Hotbed to House

(Hot"bed`) n.

1. (Gardening) A bed of earth heated by fermenting manure or other substances, and covered with glass, intended for raising early plants, or for nourishing exotics.

2. A place which favors rapid growth or development; as, a hotbed of sedition.

Hot blast
(Hot" blast`) See under Blast.

(Hot"-blood`ed) a. Having hot blood; excitable; high-spirited; irritable; ardent; passionate.

(Hot"-brained`) a. Ardent in temper; violent; rash; impetuous; as, hot-brained youth. Dryden.

(Hotch"pot` Hotch"potch`) n. [F. hochepot, fr. hocher to shake + pot pot; both of Dutch or German origin; cf. OD. hutspot hotchpotch, D. hotsen, hutsen, to shake. See Hustle, and Pot, and cf. Hodgepodge.]

1. A mingled mass; a confused mixture; a stew of various ingredients; a hodgepodge.

A mixture or hotchpotch of many tastes.

2. (Law) A blending of property for equality of division, as when lands given in frank-marriage to one daughter were, after the death of the ancestor, blended with the lands descending to her and to her sisters from the same ancestor, and then divided in equal portions among all the daughters. In modern usage, a mixing together, or throwing into a common mass or stock, of the estate left by a person deceased and the amounts advanced to any particular child or children, for the purpose of a more equal division, or of equalizing the shares of all the children; the property advanced being accounted for at its value when given. Bouvier. Tomlins.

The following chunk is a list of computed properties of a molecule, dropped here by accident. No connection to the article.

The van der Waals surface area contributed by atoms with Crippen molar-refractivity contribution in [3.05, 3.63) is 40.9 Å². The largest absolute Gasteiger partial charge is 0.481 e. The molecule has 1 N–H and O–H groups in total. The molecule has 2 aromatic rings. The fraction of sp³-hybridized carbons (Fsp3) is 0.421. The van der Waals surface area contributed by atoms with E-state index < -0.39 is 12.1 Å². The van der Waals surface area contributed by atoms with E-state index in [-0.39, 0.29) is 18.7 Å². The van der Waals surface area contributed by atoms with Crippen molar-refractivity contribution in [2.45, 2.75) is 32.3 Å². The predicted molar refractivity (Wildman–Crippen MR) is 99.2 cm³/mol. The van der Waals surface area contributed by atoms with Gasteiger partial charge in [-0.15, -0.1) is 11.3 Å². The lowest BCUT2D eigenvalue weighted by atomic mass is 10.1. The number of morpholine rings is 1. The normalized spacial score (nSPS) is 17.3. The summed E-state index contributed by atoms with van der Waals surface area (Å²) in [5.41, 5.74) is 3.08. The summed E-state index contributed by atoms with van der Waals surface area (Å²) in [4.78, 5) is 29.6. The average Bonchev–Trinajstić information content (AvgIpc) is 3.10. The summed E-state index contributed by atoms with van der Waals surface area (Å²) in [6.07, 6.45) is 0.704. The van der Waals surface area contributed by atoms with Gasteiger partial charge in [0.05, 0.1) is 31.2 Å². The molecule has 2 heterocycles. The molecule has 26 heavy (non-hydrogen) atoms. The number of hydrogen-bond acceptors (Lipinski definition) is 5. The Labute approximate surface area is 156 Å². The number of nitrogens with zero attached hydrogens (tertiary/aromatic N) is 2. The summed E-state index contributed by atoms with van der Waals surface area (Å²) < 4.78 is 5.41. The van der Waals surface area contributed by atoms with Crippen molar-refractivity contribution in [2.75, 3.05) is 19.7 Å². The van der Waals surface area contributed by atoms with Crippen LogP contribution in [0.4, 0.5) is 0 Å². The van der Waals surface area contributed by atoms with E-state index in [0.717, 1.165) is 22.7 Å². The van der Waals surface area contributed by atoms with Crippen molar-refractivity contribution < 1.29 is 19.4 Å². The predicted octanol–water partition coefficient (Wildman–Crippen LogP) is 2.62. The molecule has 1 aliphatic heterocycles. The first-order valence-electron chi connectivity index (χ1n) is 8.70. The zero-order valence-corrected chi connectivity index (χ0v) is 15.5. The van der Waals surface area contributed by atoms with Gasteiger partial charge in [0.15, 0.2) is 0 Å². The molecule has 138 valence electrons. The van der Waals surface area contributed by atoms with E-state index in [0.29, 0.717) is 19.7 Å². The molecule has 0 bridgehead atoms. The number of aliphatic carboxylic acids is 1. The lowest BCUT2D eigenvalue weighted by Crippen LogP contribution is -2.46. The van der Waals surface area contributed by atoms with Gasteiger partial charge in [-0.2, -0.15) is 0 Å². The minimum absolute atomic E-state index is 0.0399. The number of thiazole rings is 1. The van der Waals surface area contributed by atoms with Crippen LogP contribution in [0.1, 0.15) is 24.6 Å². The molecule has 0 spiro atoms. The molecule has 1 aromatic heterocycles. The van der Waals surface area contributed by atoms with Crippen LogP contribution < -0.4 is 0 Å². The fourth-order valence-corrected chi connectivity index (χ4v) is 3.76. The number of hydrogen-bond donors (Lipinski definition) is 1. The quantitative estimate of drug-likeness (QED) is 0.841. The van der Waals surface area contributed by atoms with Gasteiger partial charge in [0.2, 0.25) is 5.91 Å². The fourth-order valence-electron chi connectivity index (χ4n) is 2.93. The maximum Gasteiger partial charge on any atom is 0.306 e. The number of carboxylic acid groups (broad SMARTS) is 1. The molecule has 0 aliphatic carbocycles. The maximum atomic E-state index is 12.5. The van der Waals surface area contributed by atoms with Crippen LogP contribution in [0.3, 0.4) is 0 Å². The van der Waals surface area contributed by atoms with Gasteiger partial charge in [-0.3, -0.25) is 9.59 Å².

This term has been applied in cases of salvage. Story. It corresponds in a measure with collation in the civil and Scotch law. See Collation. Bouvier. Tomlins.

(Hot"coc`kles) n. [Hot + cockle, cockle being perh. corrupt. fr. knuckle. Cf. F. main chaude (lit., hot hand) hotcockles.] A childish play, in which one covers his eyes, and guesses who strikes him or his hand placed behind him.

(Hote) v. t. & i. [pres. & imp. Hatte Hot etc.; p. p. Hote, Hoten Hot, etc. See Hight, Hete.]

1. To command; to enjoin. [Obs.] Piers Plowman.

2. To promise. [Obs.] Chaucer.

3. To be called; to be named. [Obs.]

There as I was wont to hote Arcite,
Now hight I Philostrate, not worth a mite.

(Ho*tel") n. [F. hôtel, OF. hostel. See Hostel.]

1. A house for entertaining strangers or travelers; an inn or public house, of the better class.

2. In France, the mansion or town residence of a person of rank or wealth.

(||Hôtel`-de-ville") n. [F.] A city hall or townhouse.

(||Hôtel`-Dieu") n. [F.] A hospital.

(Hot"en) p. p. of Hote.

  By PanEris using Melati.

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